Thursday, September 1, 2011

Quotations from Marilyn Moffat, WCPT President How physical therapists fight non-communicable disease throughout the lifespan

These quotations from WCPT President Marilyn Moffat are for you to use in articles, or press
releases, or to give to the media to use in their articles. If you use them, please make sure they
are not altered, and they are correctly attributed. If you refer to “physiotherapists” rather than
“physical therapists” in your country, we suggest you change the text appropriately.
Non-communicable disease
“When the World Health Organization points out that physical inactivity is one of the leading risk
factors for global mortality, causing 3.2 deaths annually, and that physical activity can reduce
non-communicable diseases, it is clear that the profession has a major part to play. In any
global actions that emerge from the UN Summit on Non-Communicable Diseases in New York
on 19th and 20th September, physical therapists must be central to plans and implementation.”
“Physical therapists, as exercise experts, join the worldwide concern for the ever growing
epidemic of obesity, which affects adults and children alike. It is probably one of the greatest
challenges to our health systems around the world in the 21st century.”
“There are two important interventions to prevent and manage obesity. One is optimal nutrition.
The other is increased exercise and physical activity. The potential contribution of physical
therapists to the latter approach is immense.”
“Physical activity is any movement of the body that requires the use of our skeletal muscles,
which in turn requires energy expenditure. This energy expenditure is basic to weight control.
Aerobic exercise prescriptions and recommendations for strength/resistance training must go
hand in hand with reduced food intake, and the progression of activity should be gradual,
scientifically based, and tailored individually to each person.”
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“It is important that the physical therapist finds the most appropriate activity for the individual,
so that they will not only enjoy the activity but also have a greater chance of staying with it.”
“There are numerous types of exercise prescriptions that the physical therapist may use in their
increasing effort to battle the obesity epidemic. The sooner all our nations begin to adopt
initiatives and programmes to combat obesity and other diseases of civilisation, the less will be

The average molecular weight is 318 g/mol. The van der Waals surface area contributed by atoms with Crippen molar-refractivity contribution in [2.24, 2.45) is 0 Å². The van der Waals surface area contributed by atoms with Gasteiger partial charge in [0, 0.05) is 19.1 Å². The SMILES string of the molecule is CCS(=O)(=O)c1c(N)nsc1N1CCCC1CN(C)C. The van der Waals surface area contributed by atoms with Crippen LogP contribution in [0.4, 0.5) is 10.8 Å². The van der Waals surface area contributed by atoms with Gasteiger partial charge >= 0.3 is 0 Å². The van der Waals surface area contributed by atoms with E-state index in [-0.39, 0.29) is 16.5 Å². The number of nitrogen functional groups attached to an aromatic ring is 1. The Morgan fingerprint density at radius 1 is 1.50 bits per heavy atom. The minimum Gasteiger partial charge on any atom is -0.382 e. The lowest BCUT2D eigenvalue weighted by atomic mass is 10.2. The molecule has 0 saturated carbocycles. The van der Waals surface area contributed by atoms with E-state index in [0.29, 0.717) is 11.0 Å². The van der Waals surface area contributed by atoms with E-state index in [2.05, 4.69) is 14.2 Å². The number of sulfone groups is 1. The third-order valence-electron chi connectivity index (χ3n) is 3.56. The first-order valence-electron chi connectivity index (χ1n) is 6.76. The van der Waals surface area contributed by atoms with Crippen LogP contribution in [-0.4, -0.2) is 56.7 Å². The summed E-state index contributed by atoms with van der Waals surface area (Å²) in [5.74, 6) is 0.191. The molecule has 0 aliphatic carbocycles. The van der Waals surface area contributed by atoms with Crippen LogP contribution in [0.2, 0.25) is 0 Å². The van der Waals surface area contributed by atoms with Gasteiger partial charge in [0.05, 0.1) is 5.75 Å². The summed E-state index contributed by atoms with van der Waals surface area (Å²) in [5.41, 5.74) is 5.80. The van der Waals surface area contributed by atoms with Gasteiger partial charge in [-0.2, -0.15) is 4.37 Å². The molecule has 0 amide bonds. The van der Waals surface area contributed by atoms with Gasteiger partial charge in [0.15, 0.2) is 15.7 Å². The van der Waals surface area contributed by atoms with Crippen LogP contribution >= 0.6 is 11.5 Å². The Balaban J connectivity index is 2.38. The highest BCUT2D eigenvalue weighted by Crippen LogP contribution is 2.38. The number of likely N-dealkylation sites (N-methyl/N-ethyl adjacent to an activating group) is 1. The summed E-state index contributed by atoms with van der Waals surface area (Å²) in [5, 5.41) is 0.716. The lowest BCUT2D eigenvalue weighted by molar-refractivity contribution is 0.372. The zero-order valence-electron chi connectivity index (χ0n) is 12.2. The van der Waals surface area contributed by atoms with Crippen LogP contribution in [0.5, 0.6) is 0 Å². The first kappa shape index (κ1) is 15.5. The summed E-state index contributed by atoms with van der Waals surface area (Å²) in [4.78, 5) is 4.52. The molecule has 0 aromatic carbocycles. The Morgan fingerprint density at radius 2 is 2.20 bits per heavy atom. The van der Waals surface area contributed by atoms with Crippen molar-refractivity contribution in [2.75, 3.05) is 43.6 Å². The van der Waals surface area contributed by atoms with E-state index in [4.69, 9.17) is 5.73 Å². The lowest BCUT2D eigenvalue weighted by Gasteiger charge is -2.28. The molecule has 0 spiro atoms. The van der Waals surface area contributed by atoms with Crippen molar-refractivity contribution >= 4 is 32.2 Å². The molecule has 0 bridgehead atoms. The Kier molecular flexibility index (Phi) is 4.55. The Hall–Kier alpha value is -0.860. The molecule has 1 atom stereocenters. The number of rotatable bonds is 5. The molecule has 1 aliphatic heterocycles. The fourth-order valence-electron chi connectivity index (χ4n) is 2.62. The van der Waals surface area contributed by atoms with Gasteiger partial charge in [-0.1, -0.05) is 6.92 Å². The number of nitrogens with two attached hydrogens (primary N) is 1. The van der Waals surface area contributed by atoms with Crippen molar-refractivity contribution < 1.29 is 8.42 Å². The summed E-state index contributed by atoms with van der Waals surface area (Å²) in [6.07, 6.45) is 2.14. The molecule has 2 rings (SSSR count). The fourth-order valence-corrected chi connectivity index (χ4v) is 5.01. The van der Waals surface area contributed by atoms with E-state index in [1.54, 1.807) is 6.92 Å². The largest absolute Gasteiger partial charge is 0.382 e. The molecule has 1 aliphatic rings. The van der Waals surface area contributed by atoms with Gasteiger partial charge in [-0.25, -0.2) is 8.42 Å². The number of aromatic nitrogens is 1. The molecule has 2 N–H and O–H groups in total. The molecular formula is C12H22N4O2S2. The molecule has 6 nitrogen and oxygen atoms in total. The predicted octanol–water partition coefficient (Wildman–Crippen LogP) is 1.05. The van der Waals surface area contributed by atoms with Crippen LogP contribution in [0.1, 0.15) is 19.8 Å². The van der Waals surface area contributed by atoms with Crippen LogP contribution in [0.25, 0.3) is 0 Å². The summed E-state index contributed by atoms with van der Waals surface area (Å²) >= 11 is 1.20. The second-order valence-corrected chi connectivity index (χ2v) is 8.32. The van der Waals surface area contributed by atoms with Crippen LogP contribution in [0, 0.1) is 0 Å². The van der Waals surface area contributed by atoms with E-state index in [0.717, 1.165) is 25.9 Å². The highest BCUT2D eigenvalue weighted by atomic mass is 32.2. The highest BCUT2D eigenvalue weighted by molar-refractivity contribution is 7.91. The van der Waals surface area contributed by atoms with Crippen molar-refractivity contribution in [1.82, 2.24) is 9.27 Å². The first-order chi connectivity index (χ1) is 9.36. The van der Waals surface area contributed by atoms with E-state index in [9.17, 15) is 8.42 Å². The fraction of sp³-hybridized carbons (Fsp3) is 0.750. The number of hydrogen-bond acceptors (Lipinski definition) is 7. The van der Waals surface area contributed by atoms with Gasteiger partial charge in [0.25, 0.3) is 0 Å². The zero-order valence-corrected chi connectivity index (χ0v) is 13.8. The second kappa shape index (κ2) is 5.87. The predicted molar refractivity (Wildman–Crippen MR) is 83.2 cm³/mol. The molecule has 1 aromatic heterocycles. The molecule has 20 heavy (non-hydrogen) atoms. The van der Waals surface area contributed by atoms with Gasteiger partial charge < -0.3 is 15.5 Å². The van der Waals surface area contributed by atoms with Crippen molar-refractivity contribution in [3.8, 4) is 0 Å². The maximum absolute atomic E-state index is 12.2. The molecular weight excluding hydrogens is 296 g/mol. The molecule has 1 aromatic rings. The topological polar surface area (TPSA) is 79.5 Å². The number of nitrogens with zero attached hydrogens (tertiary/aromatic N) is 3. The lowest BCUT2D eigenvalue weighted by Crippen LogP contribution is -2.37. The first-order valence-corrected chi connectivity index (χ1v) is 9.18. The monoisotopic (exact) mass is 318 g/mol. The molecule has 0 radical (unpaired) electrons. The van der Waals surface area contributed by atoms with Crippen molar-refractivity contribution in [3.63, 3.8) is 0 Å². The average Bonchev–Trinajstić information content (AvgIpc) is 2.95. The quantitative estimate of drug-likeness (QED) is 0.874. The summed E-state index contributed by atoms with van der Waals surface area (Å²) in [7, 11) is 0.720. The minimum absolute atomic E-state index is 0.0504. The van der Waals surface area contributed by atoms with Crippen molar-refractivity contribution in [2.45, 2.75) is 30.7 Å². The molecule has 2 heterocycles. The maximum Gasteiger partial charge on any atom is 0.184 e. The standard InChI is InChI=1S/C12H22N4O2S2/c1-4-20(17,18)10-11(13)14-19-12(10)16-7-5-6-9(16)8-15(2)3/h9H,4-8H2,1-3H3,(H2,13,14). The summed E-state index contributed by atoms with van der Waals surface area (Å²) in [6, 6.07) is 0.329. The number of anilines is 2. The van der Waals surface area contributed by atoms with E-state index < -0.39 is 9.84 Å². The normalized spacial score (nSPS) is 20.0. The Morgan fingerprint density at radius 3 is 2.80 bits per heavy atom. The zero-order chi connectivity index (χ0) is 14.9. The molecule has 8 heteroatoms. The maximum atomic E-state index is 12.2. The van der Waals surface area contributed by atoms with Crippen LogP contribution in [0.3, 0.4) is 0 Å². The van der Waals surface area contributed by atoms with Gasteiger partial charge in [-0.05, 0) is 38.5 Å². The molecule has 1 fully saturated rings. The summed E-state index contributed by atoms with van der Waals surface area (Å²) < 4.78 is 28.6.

the burdens on health systems delivery around the world.”
Childhood obesity
“Physical therapists can play a major role in the worldwide obesity epidemic through prevention
programmes for children and adolescents, through advocacy in schools, communities, and
government agencies, and through prescribing increased volume of physical activity and
increased fitness in obese patients.”
“Thirty minutes of moderate-intensity physical activity on most days of the week in addition to a
healthy diet can drastically reduce the risk of developing type 2 diabetes. Physical therapists
have a significant role to play in the prevention, delaying, and management of diabetes.”
Cardiovascular disease
“Aerobic exercise increases people’s cardiac output, maximum heart rate, endurance, and
arterial blood flow. It may also enhance their blood lipid profiles. For people who already have
cardiovascular disease, prescribed aerobic exercise programmes by physical therapists can
reduce their risk long-term.”
“Aerobic conditioning activities such as running, rowing and walking along with resistance
strength training exercises have been shown to be inversely associated with the risk of
coronary heart disease.”
Age-related disease
“As we age, fat mass increases and aerobic capacity and muscle mass decrease if we don’t
get enough exercise. This means less oxygen is delivered to key organs, making daily
exercise even more difficult, and a vicious cycle can be set up – especially if sedentary
behaviour leads to conditions like heart disease. Routine daily activity can break the cycle,
reverse the decline, and lead to a longer life.”
“Activity has to be introduced carefully if a person is unfit, older, or has a chronic disease.
That’s where physical therapists come in. They examine the person, recommend exercises
that are safe and appropriate for them, and educate them about how to look for signs of
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“Physical therapists’ role in reducing the risk of cancer, and helping people recover from its
effects, is an important one. The World Health Organization has this year drawn attention to
the role of physical activity in reducing cancers – 150 minutes a week of moderate physical
activity can reduce the risk of breast and colon cancers, according to WHO’s new Global
Recommendations on Physical Activity for Health.”
“The physical therapy contribution in cancer is a wide one. Studies have also indicated a
relationship between higher physical activity levels and lower mortality in cancer survivors.
One recent meta-analysis reported that, post-diagnosis, physical activity reduced breast cancer
deaths by 34% and disease recurrence by 24% (Ibrahim EM, Al-Homaidh A. Physical activity
and survival after breast cancer diagnosis: meta-analysis of published studies. Med Oncol.
2010 Apr 22).”
Marilyn Moffat is the President of the World Confederation for Physical Therapy, the profession’s global
body representing over 350,000 physical therapists around the world. This information may be freely
reproduced if unaltered and attributed to Dr Marilyn Moffat, President of WCPT.

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